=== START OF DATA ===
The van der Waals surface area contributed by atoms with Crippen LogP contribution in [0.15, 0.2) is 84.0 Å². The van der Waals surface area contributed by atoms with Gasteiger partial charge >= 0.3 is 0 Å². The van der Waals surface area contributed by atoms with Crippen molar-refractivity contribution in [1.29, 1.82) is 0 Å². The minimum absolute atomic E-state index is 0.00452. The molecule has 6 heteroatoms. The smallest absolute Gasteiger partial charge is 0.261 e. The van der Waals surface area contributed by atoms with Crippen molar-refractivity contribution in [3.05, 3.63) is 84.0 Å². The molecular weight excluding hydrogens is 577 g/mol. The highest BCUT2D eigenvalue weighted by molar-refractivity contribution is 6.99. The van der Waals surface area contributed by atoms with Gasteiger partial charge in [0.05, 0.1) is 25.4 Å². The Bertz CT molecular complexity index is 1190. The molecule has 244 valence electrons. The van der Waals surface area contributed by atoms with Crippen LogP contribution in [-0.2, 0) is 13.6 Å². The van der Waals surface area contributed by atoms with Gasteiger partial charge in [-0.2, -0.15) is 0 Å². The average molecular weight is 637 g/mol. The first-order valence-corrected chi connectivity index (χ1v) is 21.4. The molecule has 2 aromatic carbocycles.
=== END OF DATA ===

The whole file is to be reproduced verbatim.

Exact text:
The van der Waals surface area contributed by atoms with Crippen LogP contribution in [0.15, 0.2) is 84.0 Å². The van der Waals surface area contributed by atoms with Gasteiger partial charge >= 0.3 is 0 Å². The van der Waals surface area contributed by atoms with Crippen molar-refractivity contribution in [1.29, 1.82) is 0 Å². The minimum absolute atomic E-state index is 0.00452. The molecule has 6 heteroatoms. The smallest absolute Gasteiger partial charge is 0.261 e. The van der Waals surface area contributed by atoms with Crippen molar-refractivity contribution in [3.05, 3.63) is 84.0 Å². The molecular weight excluding hydrogens is 577 g/mol. The highest BCUT2D eigenvalue weighted by molar-refractivity contribution is 6.99. The van der Waals surface area contributed by atoms with Gasteiger partial charge in [0.05, 0.1) is 25.4 Å². The Bertz CT molecular complexity index is 1190. The molecule has 244 valence electrons. The van der Waals surface area contributed by atoms with Crippen LogP contribution in [-0.2, 0) is 13.6 Å². The van der Waals surface area contributed by atoms with Gasteiger partial charge in [-0.2, -0.15) is 0 Å². The average molecular weight is 637 g/mol. The first-order valence-corrected chi connectivity index (χ1v) is 21.4. The molecule has 2 aromatic carbocycles.